Layers of ‘Phil’ and a New York break

A short break in New York last week. Arriving mid-evening Wednesday Rich and I were determined to stay up late to nail the time difference. The hotel bar was packed and we ended up in a two person booth with someone waiting for his mate, Phil.

“Hey, sit down!” said booth mate in a booming voice when Phil pitched up. Shaking us from a firmly wedged in, warm, exhausted, sneaky pre-slumber.

“Nah, I’m good. I’m too fat to sit there!” said Phil cheerfully dismissing the 6 inches of seat on offer and ordering a Four Roses bourbon.

A Four Roses bourbon.

It turns out, Phil, an expansive, personable New Yorker, had worked for 30 years at the Creedmoor Psychiatric Center. Working with people now called ‘developmentally disabled’. So many different labels over the years, he said with feeling, holding his hands up. Reminding me of Joyce Davidson’s ‘More labels than a jam jar’. My exhausted brain puzzled over how we’d landed in John F. Kennedy airport only an hour or so earlier and were now talking to someone intimately immersed in New York learning disability history.

Creedmoor where?

Over a couple more bourbons and with the lightest of prompting, Phil talked about his (working) life. He’d worked his way up from carpenter’s assistant to carpenter to estates director after his parents died in his teens. He was on a countdown to retirement in the next few years with a cracking state pension. His long term aim. He’d stopped making padded cells in the late 80s…

Patients at Creedmoor seemed to be people to Phil. He was concerned about the push toward deinstitutionalisation by New York State because of inadequate community facilities. How can people get their haircut, see the dentist, chiropodist, get healthcare and hang out when they are scattered and isolated? People should be ‘supported to progress’ he said.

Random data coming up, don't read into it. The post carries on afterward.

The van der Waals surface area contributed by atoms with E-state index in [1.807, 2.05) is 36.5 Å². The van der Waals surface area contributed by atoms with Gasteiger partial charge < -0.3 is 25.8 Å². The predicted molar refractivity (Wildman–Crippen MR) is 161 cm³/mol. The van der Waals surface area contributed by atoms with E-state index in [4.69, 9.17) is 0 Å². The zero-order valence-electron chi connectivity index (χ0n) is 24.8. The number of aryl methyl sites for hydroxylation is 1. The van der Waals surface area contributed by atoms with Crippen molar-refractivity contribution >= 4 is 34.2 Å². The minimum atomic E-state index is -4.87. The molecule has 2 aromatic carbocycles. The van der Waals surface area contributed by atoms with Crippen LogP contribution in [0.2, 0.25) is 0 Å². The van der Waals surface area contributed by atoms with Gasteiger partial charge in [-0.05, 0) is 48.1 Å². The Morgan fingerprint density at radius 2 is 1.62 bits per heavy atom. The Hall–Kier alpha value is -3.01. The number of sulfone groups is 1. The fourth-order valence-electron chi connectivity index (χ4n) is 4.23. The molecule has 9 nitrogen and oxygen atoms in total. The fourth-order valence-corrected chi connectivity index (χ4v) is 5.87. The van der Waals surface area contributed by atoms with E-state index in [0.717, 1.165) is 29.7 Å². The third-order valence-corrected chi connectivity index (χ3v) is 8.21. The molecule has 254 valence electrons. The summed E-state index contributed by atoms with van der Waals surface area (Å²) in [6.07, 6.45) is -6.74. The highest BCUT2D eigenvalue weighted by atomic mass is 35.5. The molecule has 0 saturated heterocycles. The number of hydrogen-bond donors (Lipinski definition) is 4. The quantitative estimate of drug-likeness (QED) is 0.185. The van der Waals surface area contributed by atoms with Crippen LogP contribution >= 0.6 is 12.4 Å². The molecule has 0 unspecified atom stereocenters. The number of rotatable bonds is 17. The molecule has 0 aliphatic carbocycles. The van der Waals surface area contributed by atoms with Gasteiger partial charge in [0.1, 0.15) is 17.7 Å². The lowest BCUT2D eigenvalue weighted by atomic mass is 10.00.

What did good look like to Phil? “Managers who are on the phone to me all the time to mend stuff, to sort stuff. They’re the good ones.”


I dunno. The strands, the brutality, the human rights breaches, the glaring and yet apparently fine smashing of rights. I mean rights are right, right?

I’m left wondering about the layers of ‘Phil*’ in these spaces. In ATUs and supported living places in the UK. I don’t know if Phil was who he seemed to be. But he seemed to be a decent guy. How much did Phil do? How much did he ignore? Did he call out brutality? Are there gradients of brutality in practice and if yes, how are these measured? And who decides?

Why are learning disabled people routinely terrorised?

Day One (two)

The next day the sun sliced through the freezing air, bouncing in, off and between buildings. We walked, talked, watched, saw and listened with only a vague plan of what to do and where to go. Late afternoon we fell into the Stonewall Inn, Greenwich Village. Where pride began. Happy hour. Over the next hour or so, sitting at the bar we heard first hand accounts about the Stonewall riots, spaces and original places. Tree, the barman, has worked there or thereabouts for more than 40 years.

“I met the queen once in England”, he said, in between serving customers and dishing out happy hour tokens. A mate had invited him along on some London gig back in the 70s. Another customer, an HIV activist, wearing a natty red suit, white shirt and red sparkling tie provided more detail about the riots. He was concerned New York State thinks HIV is sorted now when it isn’t.